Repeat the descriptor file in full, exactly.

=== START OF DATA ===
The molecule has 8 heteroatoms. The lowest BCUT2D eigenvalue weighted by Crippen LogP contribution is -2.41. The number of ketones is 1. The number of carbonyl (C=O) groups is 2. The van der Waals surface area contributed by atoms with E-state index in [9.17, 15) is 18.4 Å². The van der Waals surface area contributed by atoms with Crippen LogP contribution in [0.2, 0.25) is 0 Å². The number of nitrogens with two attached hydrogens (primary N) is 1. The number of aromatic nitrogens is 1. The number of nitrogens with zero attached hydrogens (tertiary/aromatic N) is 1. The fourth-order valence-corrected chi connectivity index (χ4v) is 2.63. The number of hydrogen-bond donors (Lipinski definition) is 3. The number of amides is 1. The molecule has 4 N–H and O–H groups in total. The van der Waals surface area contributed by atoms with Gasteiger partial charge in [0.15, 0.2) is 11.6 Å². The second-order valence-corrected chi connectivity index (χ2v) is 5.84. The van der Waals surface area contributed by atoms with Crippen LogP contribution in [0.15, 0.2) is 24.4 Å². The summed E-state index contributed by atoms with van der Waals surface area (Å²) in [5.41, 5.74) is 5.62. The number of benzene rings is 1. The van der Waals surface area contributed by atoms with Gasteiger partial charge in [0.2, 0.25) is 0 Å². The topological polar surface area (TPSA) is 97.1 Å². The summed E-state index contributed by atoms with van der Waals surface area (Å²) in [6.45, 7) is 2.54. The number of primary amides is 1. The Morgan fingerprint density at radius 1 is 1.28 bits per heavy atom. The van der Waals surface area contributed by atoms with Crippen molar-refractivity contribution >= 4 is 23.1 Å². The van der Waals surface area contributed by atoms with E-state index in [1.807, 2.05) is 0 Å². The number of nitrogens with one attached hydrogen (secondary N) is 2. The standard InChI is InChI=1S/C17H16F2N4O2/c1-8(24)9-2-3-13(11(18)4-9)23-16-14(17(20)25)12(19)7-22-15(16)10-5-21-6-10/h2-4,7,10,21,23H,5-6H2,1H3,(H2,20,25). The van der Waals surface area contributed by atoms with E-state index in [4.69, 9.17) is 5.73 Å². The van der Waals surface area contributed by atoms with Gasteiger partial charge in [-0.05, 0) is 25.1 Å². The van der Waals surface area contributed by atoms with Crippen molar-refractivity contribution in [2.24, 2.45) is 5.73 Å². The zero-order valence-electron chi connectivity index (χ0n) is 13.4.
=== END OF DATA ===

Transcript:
The molecule has 8 heteroatoms. The lowest BCUT2D eigenvalue weighted by Crippen LogP contribution is -2.41. The number of ketones is 1. The number of carbonyl (C=O) groups is 2. The van der Waals surface area contributed by atoms with E-state index in [9.17, 15) is 18.4 Å². The van der Waals surface area contributed by atoms with Crippen LogP contribution in [0.2, 0.25) is 0 Å². The number of nitrogens with two attached hydrogens (primary N) is 1. The number of aromatic nitrogens is 1. The number of nitrogens with zero attached hydrogens (tertiary/aromatic N) is 1. The fourth-order valence-corrected chi connectivity index (χ4v) is 2.63. The number of hydrogen-bond donors (Lipinski definition) is 3. The number of amides is 1. The molecule has 4 N–H and O–H groups in total. The van der Waals surface area contributed by atoms with Gasteiger partial charge in [0.15, 0.2) is 11.6 Å². The second-order valence-corrected chi connectivity index (χ2v) is 5.84. The van der Waals surface area contributed by atoms with Crippen LogP contribution in [0.15, 0.2) is 24.4 Å². The summed E-state index contributed by atoms with van der Waals surface area (Å²) in [5.41, 5.74) is 5.62. The number of benzene rings is 1. The van der Waals surface area contributed by atoms with Gasteiger partial charge in [0.2, 0.25) is 0 Å². The topological polar surface area (TPSA) is 97.1 Å². The summed E-state index contributed by atoms with van der Waals surface area (Å²) in [6.45, 7) is 2.54. The number of primary amides is 1. The Morgan fingerprint density at radius 1 is 1.28 bits per heavy atom. The van der Waals surface area contributed by atoms with Crippen molar-refractivity contribution >= 4 is 23.1 Å². The van der Waals surface area contributed by atoms with E-state index in [1.807, 2.05) is 0 Å². The number of nitrogens with one attached hydrogen (secondary N) is 2. The standard InChI is InChI=1S/C17H16F2N4O2/c1-8(24)9-2-3-13(11(18)4-9)23-16-14(17(20)25)12(19)7-22-15(16)10-5-21-6-10/h2-4,7,10,21,23H,5-6H2,1H3,(H2,20,25). The van der Waals surface area contributed by atoms with E-state index in [4.69, 9.17) is 5.73 Å². The van der Waals surface area contributed by atoms with Gasteiger partial charge in [-0.05, 0) is 25.1 Å². The van der Waals surface area contributed by atoms with Crippen molar-refractivity contribution in [2.24, 2.45) is 5.73 Å². The zero-order valence-electron chi connectivity index (χ0n) is 13.4.